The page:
“Homo has much work left to become Sapiens,” is Gregory Loew’s catchphrase in The Human Condition: Reality, Science and History. An accelerator physicist with an illustrious 50-year-long career at the SLAC National Accelerator Laboratory in California, Loew also taught a seminar at Stanford University that ran the gamut from psychology and anthropology to international relations and arms control. His new book combines these passions.
This reviewer must admit to being inspired by the breadth of Loew’s polymathic ambition, which he has condensed into 200 colourful pages. The author compares his work to noted Israeli historian Yuval Harari’s hefty tomes Sapiens and Homo Deus, but The Human Condition is more idiosyncratic, and peppered with fascinating titbits. He points out the difficulties in connecting free will with quantum indeterminacy. He asks what came first: the electron or the electric field? Neglecting to mention the disagreement with the long-accepted age of the universe inferred from fits to the cosmic microwave background, he breathlessly slips in a revised-down value of 12.8 billion years, tacitly accepting the 2019 measurement of the Hubble constant based on observations by the Hubble Space Telescope. He even digresses momently to note the almost unique rhythmic awareness of cockatoo parrots.
But this is not a scenic drive through the nature of existence. Loew wants to be complete. He reverses from epistemology to evolution and the nature of perception, before pulling out onto the open road of mathematics and the sciences, both fundamental and social, via epigenetics, Thucydides and the Cuban missile crisis. The final chapter, which looks to the future, is really a thoughtful critique of Harari’s books, which he discovered while writing. It’s heartening to join Loew on an expansive road trip from metaphysics and physics to economic theory and realpolitik.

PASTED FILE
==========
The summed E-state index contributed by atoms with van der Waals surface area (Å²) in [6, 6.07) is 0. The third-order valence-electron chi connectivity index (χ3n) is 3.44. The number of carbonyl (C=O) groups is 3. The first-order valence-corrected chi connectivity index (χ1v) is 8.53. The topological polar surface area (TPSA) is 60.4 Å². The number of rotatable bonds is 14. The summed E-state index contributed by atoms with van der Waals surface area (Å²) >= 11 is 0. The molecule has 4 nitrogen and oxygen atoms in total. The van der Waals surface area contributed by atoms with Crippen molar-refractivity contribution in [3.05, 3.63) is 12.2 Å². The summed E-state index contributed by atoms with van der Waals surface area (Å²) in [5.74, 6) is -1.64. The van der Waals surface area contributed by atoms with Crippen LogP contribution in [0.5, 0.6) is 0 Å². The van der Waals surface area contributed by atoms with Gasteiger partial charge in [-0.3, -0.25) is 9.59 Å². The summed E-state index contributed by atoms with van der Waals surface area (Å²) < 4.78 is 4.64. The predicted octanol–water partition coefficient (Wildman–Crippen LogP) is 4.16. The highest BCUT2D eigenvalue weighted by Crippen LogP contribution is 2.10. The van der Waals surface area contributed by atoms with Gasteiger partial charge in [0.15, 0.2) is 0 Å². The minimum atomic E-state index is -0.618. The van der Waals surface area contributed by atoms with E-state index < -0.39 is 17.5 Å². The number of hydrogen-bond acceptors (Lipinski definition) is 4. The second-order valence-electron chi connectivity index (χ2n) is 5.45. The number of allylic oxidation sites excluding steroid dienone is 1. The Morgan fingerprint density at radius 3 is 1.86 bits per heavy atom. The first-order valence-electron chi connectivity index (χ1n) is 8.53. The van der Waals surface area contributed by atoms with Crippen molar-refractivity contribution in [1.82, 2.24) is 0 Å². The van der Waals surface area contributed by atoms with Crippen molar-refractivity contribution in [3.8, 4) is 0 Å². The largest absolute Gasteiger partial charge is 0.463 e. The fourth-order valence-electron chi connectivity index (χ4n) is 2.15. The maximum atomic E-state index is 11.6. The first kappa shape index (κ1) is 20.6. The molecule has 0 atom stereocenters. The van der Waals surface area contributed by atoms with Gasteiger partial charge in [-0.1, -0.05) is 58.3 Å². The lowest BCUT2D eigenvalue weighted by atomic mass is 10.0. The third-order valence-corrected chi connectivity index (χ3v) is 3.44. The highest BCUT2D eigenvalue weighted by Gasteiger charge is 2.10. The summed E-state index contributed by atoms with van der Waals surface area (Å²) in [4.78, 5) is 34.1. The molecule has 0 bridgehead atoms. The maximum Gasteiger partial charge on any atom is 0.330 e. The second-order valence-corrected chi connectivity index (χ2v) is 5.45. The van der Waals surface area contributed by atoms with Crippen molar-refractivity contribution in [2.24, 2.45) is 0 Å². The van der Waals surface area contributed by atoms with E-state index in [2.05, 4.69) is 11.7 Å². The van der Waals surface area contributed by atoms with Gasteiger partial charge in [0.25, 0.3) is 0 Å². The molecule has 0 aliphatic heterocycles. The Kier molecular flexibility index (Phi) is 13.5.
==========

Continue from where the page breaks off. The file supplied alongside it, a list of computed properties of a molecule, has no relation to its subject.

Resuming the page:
No scientific knowledge or mathematical training is necessary to enjoy The Human Condition, which will entertain and intrigue physicists and lay audiences alike. While some subjects, such as homosexuality, are treated with inappropriate swiftness, in that case with a rapid and highly questionable hop from Freud to Kinsey to Schopenhauer to Pope Francis, in general Loew writes with a refreshing élan. His final thought is that “if all Homo Sapientes became wiser, they would certainly be happier.” Here, he flirts with contradicting Kant, a philosopher he frequently esteems, who wrote that the cultivation of reason sooner leads to misery than happiness. But perhaps the key word is “all Homo Sapientes”. If every one of us became wiser, perhaps through the utopic initiatives advocated by Loew, we would indeed be happier.